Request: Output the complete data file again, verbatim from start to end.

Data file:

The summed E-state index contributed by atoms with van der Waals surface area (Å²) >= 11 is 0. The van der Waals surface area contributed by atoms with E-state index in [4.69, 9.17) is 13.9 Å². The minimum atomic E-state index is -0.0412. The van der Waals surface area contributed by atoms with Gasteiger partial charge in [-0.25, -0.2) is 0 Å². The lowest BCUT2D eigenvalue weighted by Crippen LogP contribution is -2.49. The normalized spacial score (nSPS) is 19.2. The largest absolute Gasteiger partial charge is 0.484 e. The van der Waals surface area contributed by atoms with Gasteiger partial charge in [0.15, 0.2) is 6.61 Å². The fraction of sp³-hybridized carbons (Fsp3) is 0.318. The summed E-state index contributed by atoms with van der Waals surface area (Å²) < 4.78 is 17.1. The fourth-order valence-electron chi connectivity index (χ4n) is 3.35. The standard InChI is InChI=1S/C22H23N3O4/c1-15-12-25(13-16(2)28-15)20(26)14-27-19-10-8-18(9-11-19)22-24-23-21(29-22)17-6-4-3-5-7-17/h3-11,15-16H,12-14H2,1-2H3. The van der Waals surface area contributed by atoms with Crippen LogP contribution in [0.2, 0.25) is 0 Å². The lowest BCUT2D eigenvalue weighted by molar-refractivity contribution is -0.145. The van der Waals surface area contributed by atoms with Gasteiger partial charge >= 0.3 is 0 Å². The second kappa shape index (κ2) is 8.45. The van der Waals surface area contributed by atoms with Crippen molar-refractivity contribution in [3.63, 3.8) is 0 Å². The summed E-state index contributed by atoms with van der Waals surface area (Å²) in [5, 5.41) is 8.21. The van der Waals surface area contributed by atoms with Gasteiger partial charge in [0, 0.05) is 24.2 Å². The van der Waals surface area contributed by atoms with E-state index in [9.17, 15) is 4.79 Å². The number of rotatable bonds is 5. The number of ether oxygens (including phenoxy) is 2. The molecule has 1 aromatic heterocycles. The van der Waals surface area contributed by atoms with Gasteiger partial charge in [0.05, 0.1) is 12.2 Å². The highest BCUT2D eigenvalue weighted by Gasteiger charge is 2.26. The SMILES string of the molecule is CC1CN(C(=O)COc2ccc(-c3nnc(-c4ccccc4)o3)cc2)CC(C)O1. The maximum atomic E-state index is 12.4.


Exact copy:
The summed E-state index contributed by atoms with van der Waals surface area (Å²) >= 11 is 0. The van der Waals surface area contributed by atoms with E-state index in [4.69, 9.17) is 13.9 Å². The minimum atomic E-state index is -0.0412. The van der Waals surface area contributed by atoms with Gasteiger partial charge in [-0.25, -0.2) is 0 Å². The lowest BCUT2D eigenvalue weighted by Crippen LogP contribution is -2.49. The normalized spacial score (nSPS) is 19.2. The largest absolute Gasteiger partial charge is 0.484 e. The van der Waals surface area contributed by atoms with Gasteiger partial charge in [0.15, 0.2) is 6.61 Å². The fraction of sp³-hybridized carbons (Fsp3) is 0.318. The summed E-state index contributed by atoms with van der Waals surface area (Å²) < 4.78 is 17.1. The fourth-order valence-electron chi connectivity index (χ4n) is 3.35. The standard InChI is InChI=1S/C22H23N3O4/c1-15-12-25(13-16(2)28-15)20(26)14-27-19-10-8-18(9-11-19)22-24-23-21(29-22)17-6-4-3-5-7-17/h3-11,15-16H,12-14H2,1-2H3. The van der Waals surface area contributed by atoms with Crippen LogP contribution in [0.2, 0.25) is 0 Å². The lowest BCUT2D eigenvalue weighted by molar-refractivity contribution is -0.145. The van der Waals surface area contributed by atoms with Gasteiger partial charge >= 0.3 is 0 Å². The second kappa shape index (κ2) is 8.45. The van der Waals surface area contributed by atoms with Crippen molar-refractivity contribution in [3.63, 3.8) is 0 Å². The summed E-state index contributed by atoms with van der Waals surface area (Å²) in [5, 5.41) is 8.21. The van der Waals surface area contributed by atoms with Gasteiger partial charge in [0, 0.05) is 24.2 Å². The van der Waals surface area contributed by atoms with E-state index in [9.17, 15) is 4.79 Å². The number of rotatable bonds is 5. The number of ether oxygens (including phenoxy) is 2. The molecule has 1 aromatic heterocycles. The van der Waals surface area contributed by atoms with Gasteiger partial charge in [0.05, 0.1) is 12.2 Å². The highest BCUT2D eigenvalue weighted by Gasteiger charge is 2.26. The SMILES string of the molecule is CC1CN(C(=O)COc2ccc(-c3nnc(-c4ccccc4)o3)cc2)CC(C)O1. The maximum atomic E-state index is 12.4.